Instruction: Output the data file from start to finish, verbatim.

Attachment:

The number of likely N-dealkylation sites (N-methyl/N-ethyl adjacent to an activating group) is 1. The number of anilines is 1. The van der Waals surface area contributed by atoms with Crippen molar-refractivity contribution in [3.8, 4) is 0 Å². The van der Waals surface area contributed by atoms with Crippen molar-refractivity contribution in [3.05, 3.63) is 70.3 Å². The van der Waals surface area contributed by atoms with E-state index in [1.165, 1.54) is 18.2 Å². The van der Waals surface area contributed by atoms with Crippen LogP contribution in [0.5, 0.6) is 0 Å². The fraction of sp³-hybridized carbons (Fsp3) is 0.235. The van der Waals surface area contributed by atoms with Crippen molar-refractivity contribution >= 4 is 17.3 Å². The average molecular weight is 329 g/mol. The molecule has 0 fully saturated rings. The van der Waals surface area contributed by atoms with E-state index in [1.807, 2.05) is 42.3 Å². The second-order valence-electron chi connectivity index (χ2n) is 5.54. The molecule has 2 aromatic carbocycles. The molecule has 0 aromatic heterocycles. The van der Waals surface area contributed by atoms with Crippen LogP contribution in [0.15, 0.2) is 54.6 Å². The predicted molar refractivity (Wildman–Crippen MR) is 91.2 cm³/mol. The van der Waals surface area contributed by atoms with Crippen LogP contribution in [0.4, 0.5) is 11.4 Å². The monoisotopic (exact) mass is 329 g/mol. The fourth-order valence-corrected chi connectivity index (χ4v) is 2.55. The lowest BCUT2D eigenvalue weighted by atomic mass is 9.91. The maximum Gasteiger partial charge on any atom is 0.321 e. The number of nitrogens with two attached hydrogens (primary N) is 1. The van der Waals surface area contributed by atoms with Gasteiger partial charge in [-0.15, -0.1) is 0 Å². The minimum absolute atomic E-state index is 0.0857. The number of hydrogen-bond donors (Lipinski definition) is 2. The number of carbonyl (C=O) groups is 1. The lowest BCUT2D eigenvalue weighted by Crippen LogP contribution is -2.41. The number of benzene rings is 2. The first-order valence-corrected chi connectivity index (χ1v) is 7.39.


The number of likely N-dealkylation sites (N-methyl/N-ethyl adjacent to an activating group) is 1. The number of anilines is 1. The van der Waals surface area contributed by atoms with Crippen molar-refractivity contribution in [3.8, 4) is 0 Å². The van der Waals surface area contributed by atoms with Crippen molar-refractivity contribution in [3.05, 3.63) is 70.3 Å². The van der Waals surface area contributed by atoms with E-state index in [1.165, 1.54) is 18.2 Å². The van der Waals surface area contributed by atoms with Crippen LogP contribution in [0.5, 0.6) is 0 Å². The fraction of sp³-hybridized carbons (Fsp3) is 0.235. The van der Waals surface area contributed by atoms with Crippen molar-refractivity contribution >= 4 is 17.3 Å². The average molecular weight is 329 g/mol. The molecule has 0 fully saturated rings. The van der Waals surface area contributed by atoms with E-state index in [1.807, 2.05) is 42.3 Å². The second-order valence-electron chi connectivity index (χ2n) is 5.54. The molecule has 2 aromatic carbocycles. The molecule has 0 aromatic heterocycles. The van der Waals surface area contributed by atoms with Crippen LogP contribution in [0.15, 0.2) is 54.6 Å². The predicted molar refractivity (Wildman–Crippen MR) is 91.2 cm³/mol. The van der Waals surface area contributed by atoms with Crippen LogP contribution in [0.4, 0.5) is 11.4 Å². The monoisotopic (exact) mass is 329 g/mol. The fourth-order valence-corrected chi connectivity index (χ4v) is 2.55. The lowest BCUT2D eigenvalue weighted by atomic mass is 9.91. The maximum Gasteiger partial charge on any atom is 0.321 e. The number of nitrogens with two attached hydrogens (primary N) is 1. The van der Waals surface area contributed by atoms with Gasteiger partial charge in [-0.15, -0.1) is 0 Å². The minimum absolute atomic E-state index is 0.0857. The number of hydrogen-bond donors (Lipinski definition) is 2. The number of carbonyl (C=O) groups is 1. The lowest BCUT2D eigenvalue weighted by Crippen LogP contribution is -2.41. The number of benzene rings is 2. The first-order valence-corrected chi connectivity index (χ1v) is 7.39.